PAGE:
Combining the Ugi-azide multicomponent reaction and rhodium(III)-catalyzed annulation for the synthesis of tetrazole-isoquinolone/pyridone hybrids

  1. Gerardo M. Ojeda1,2ORCID Logo,
  2. Prabhat Ranjan1,
  3. Pavel Fedoseev1,
  4. Lisandra Amable2,
  5. Upendra K. Sharma1,
  6. Daniel G. Rivera2ORCID Logo and
  7. Erik V. Van der Eycken1,3

1Laboratory for Organic & Microwave-Assisted Chemistry (LOMAC), Department of Chemistry, University of Leuven (KU Leuven), Celestijnenlaan 200F, B-3001 Leuven, Belgium
2Center for Natural Product Research, Faculty of Chemistry, University of Havana, Zapata y G, 10400, La Habana, Cuba
3Peoples´ Friendship University of Russia (RUDN University) Miklukho-Maklaya Street 6, 117198 Moscow, Russia

  1. Corresponding author email

Associate Editor: T. J. J. Müller
Beilstein J. Org. Chem. 2019, 15, 2447–2457. doi:10.3762/bjoc.15.237
Received 28 May 2019, Accepted 19 Aug 2019, Published 16 Oct 2019

Abstract

An efficient sequence based on the Ugi-azide reaction and rhodium(III)-catalyzed intermolecular annulation has been established for the preparation of tetrazole-isoquinolone/pyridone hybrids. Several N-acylaminomethyltetrazoles were reacted with arylacetylenes to form the hybrid products in moderate to very good yields. The method relies on the capacity of the rhodium catalyst to promote C(sp2)–H activation in the presence of a suitable directing group. The Ugi-azide reaction provides broad molecular diversity and enables the introduction of the tetrazole moiety, which may further assist the catalytic reaction by coordinating the metal center. The scope of the isoquinolones is very wide and may be extended to the preparation of complex compounds having heterocyclic moieties such as pyridone, furan, thiophene and pyrrole, as well as the corresponding benzo-fused derivatives. The developed procedure is simple, reproducible and does not require inert conditions.

Keywords: C–H activation; cyclization; isoquinolone; multicomponent reaction; tetrazole

Introduction

Pyridones and isoquinolones are relevant heterocyclic scaffolds present in numerous bioactive compounds and natural products [1-4]. Similarly, molecules containing a tetrazole ring exhibit a wide variety of pharmacological and antimicrobial properties [5,6], including analgesic, antihypertensive, anti-inflammatory, anticancer, antifungal and antimalarial activity (Figure 1). A key feature of the tetrazole ring is its bioisosteric character with the carboxylic acid and amide functional groups, which has been considered of interest for medicinal chemistry applications [7,8]. In recent years, the preparation of hybrid heterocyclic scaffolds including the tetrazole ring (either fused or linked to other heterocycles) has rendered potent bioactive compounds [9-13], which confirms the prospect of the tetrazole hybridization strategy in drug discovery.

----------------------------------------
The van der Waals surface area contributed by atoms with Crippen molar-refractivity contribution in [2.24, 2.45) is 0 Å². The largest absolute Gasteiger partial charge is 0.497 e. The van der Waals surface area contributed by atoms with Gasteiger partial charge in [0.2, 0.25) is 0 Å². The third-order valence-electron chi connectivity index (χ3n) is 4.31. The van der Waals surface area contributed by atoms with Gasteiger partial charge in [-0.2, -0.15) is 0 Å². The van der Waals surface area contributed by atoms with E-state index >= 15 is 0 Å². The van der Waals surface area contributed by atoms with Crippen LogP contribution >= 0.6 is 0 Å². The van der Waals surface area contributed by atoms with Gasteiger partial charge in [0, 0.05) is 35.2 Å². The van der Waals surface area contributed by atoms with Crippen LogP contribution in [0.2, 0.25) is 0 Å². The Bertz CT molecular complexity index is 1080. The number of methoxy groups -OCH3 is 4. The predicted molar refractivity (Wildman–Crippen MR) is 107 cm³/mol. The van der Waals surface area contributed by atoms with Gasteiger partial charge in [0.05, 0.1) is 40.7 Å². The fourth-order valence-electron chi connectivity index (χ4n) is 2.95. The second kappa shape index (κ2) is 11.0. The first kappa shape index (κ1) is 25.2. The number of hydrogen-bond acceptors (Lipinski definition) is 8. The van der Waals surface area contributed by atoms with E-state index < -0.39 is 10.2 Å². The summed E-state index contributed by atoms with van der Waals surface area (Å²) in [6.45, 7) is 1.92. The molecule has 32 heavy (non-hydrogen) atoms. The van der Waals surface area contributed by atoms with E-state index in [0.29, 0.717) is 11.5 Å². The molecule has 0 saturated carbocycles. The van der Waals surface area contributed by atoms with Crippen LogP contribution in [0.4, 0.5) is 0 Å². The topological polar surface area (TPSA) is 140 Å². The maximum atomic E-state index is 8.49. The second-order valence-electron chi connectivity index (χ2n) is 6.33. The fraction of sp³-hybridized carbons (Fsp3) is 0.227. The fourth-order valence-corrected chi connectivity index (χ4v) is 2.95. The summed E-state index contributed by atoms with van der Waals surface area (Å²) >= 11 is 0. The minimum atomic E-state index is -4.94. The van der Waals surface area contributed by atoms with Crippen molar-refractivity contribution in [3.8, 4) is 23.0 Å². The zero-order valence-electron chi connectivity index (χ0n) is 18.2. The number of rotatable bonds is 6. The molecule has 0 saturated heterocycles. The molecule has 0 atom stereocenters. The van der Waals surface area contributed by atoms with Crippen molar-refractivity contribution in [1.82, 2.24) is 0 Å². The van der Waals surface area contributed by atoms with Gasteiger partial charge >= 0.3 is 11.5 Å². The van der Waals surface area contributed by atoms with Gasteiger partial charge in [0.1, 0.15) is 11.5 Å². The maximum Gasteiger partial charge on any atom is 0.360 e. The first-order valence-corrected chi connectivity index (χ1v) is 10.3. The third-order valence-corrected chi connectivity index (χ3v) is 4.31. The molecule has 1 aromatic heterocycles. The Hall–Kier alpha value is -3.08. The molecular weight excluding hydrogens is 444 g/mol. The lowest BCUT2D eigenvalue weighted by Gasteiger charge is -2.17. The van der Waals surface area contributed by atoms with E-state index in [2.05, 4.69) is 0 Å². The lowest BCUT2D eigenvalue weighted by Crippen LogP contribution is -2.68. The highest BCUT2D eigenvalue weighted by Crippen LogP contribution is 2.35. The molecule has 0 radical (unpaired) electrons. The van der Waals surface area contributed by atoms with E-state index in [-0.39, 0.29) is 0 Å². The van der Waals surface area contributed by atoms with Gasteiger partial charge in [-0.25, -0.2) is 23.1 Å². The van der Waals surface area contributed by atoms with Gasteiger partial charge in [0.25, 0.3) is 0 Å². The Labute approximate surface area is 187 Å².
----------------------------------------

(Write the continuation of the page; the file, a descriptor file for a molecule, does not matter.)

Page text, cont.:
[1860-5397-15-237-1]

Figure 1: Bioactive molecules containing a tetrazole, pyridone or isoquinolone ring.

Among the most versatile methods for obtaining tetrazoles are the Ugi-azide four-component reaction (Ugi-azide-4CR) [14-16] and the 1,3-dipolar cycloaddition of azides with (acyl)cyanides [17,18]. The Ugi-azide-4CR enables the incorporation of three different diversity-generating sites (Scheme 1A), a feature that has been exploited for the construction of libraries of tetrazole-based compounds with potential bioactivity [9-12,19]. A powerful approach for obtaining hybrid heterocyclic compounds including the tetrazole ring comprises an initial Ugi-azide-4CR followed by a cyclization step, involving some of the reactive functionalities previously installed in the multicomponent process [20-26]. However, the interplay between the multicomponent synthesis of tetrazoles and metal-catalyzed cyclization processes has remained underexploited [27]. Thus, we envisioned that the combination of an Ugi-azide-4CR with modern metal-catalyzed C–C bond-forming methods would enable access to structurally novel compounds featuring hybrid heterocycle platforms.